OpenAI has been hit by dramatic executive changes since Friday, and the appointment of an interim CEO is only adding fuel to the fire.
Emmett Shear, co-founder of streaming platform Twitch, said early Monday that he had been named interim CEO of the artificial intelligence company. Since leaving Twitch in March, Shear has taken a freewheeling approach to social media, criticizing microsoftweighing in on gender politics and even participating in a discussion about OpenAI’s firing of Sam Altman before his own appointment.
Shear replaced Altman, who was ousted by the company’s board of directors on Friday. Altman was hired on Monday by Microsoft, which has a partnership with OpenAI, and more than 700 of OpenAI’s 770 employees have threatened to leave and join Microsoft unless OpenAI’s board of directors resigns and Altman is reinstated.
Shear said in March that he retired from Twitch to spend time with his newborn son, but since moving on, he has been a part-time partner at the venture capital firm Y Combinator, which Altman led as CEO less than a year ago. decade. Shear also previously benefited from Y Combinator’s first round of funding in 2005, when he was still in college and successfully submitted a calendar application, which he then sold. Shear later co-founded Twitch, originally a one-man live streaming platform called Justin.tv, and served as its CEO for 12 years.
Shear’s appointment as interim CEO of OpenAI has already sparked some criticism from technologists and commentators, who have questioned the due diligence involved in the appointment, given his presence on social media.
As of Monday, Shear’s bio on X lists his role at OpenAI. Just hours before, his bio read: “Super opinionated about the most random s**t.” Shear’s followers on X have also doubled since he announced his new position, currently standing at almost 74,000.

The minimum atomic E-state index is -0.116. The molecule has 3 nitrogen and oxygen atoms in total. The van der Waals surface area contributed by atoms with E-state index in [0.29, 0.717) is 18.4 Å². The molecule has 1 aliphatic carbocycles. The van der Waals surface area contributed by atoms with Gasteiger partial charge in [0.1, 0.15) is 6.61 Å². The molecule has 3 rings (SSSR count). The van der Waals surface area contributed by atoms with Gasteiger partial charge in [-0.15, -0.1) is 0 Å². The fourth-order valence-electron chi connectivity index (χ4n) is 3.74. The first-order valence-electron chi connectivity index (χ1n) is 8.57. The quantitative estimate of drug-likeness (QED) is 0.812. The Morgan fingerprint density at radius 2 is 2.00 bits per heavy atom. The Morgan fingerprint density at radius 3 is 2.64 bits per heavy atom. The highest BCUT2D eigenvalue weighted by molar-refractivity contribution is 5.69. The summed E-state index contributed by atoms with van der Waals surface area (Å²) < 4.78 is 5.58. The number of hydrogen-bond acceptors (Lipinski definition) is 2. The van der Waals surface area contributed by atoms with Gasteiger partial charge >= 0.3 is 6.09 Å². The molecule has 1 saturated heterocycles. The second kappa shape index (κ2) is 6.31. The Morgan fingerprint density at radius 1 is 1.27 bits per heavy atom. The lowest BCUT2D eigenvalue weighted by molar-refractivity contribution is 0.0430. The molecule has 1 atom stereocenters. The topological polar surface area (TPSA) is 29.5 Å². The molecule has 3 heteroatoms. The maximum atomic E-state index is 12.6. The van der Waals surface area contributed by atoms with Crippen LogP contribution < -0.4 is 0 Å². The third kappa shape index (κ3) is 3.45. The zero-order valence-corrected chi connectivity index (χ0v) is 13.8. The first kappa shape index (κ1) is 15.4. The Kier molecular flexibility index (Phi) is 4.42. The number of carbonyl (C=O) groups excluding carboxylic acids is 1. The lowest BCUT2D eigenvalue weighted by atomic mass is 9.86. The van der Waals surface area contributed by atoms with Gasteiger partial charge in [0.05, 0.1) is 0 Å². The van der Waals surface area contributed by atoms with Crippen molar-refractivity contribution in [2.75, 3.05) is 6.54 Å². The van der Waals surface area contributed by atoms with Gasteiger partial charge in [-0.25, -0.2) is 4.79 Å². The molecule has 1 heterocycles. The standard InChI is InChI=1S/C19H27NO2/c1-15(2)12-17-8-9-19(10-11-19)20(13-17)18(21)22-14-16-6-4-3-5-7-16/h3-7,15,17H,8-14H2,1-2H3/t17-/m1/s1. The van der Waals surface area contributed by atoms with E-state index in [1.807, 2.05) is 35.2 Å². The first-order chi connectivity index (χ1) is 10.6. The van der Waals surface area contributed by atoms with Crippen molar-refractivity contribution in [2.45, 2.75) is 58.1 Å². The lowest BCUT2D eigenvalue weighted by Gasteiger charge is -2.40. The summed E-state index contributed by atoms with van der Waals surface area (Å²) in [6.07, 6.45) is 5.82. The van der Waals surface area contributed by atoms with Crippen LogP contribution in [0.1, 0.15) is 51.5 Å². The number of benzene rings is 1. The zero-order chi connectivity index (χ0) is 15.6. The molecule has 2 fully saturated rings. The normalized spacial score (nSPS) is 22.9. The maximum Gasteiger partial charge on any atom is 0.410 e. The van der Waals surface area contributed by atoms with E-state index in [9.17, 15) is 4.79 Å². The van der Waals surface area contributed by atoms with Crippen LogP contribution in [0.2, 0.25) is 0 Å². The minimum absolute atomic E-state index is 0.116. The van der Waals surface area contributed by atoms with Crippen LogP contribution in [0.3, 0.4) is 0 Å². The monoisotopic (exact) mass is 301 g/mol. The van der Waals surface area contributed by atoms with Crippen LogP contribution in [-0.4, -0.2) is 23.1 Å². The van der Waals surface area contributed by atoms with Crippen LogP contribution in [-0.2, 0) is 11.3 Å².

Shear has posted more than 10,000 times on made and published. Most of his posts have been responses and, within those responses, some of his posts. topics – such as “rape fantasies/non-consent” and role of CEOswhich he described as “very automatable,” have attracted attention online.
Many of Shear’s 10,000 posts over the past year respond to people raising questions and observations about social and technological issues, including topics such as sex and dating, artificial intelligence, social justice and the tech industry. Shear’s posts on X received relatively little attention before last week.
In his post announcing his new role, Shear wrote: “I took this job because I believe OpenAI is one of the most important companies out there today.” He said he had spent the day speaking to OpenAI board members, investors and employees and wrote: “And it is clear that the process and communications around Sam’s dismissal have been very poorly handled, seriously damaging our trust.”
Shear posted on X about people involved in OpenAI just days before becoming its interim leader. On Friday, the day Altman was ousted, Shear responded to a meme about OpenAI chief scientist Ilya Sutskever, co-founder and board member, who was involved in the decision to oust Altman and then he apologized. The meme described Sutskever as a “ruthless Machiavelli” who planned a coup at OpenAI. Shear responded, in part: “Haters do the best marketing.”
One day before, published shear apparently in agreement with a New Statesman article that suggested automating CEOs – replacing their jobs with automated tools. “Most CEO work (and most executive jobs) are highly automatable. Of course, there are occasional key decisions that cannot be replaced,” he wrote. “Of course, that means you can’t really ‘replace’ the CEO, but I think we will see widely automated management, leading to flatter, more dynamic organizations.”
Cut even responded what parts of a CEO’s job do you think could be automated, writing: “Communication, problem and opportunity detection, talent identification, constructive feedback.” Responding to a claim that a CEO is the “human embodiment” of a brand for customers, investors and employees, Shear dropped out. a link to a popular Twitch V-Tuber: a 3D digitized avatar operated by a real person.
Previously, Shear participated in X with people who are formulating thought experiments about AI. In the responses to A poll Aimed at people in the AI community (many people, both inside and outside the tech industry, have been interested in publishing about the developing technology), Shear wrote that “People aren’t afraid enough of getting their paper cut.”
The term “paper cut” refers to theories that AI is destroying humanity. In the discussion that followed, shear wrote“The Nazis were very evil, but I’d rather see real Nazis take over the world forever than flip a coin at the end of all value.”
The question of AI safety, the public Monday is “important.”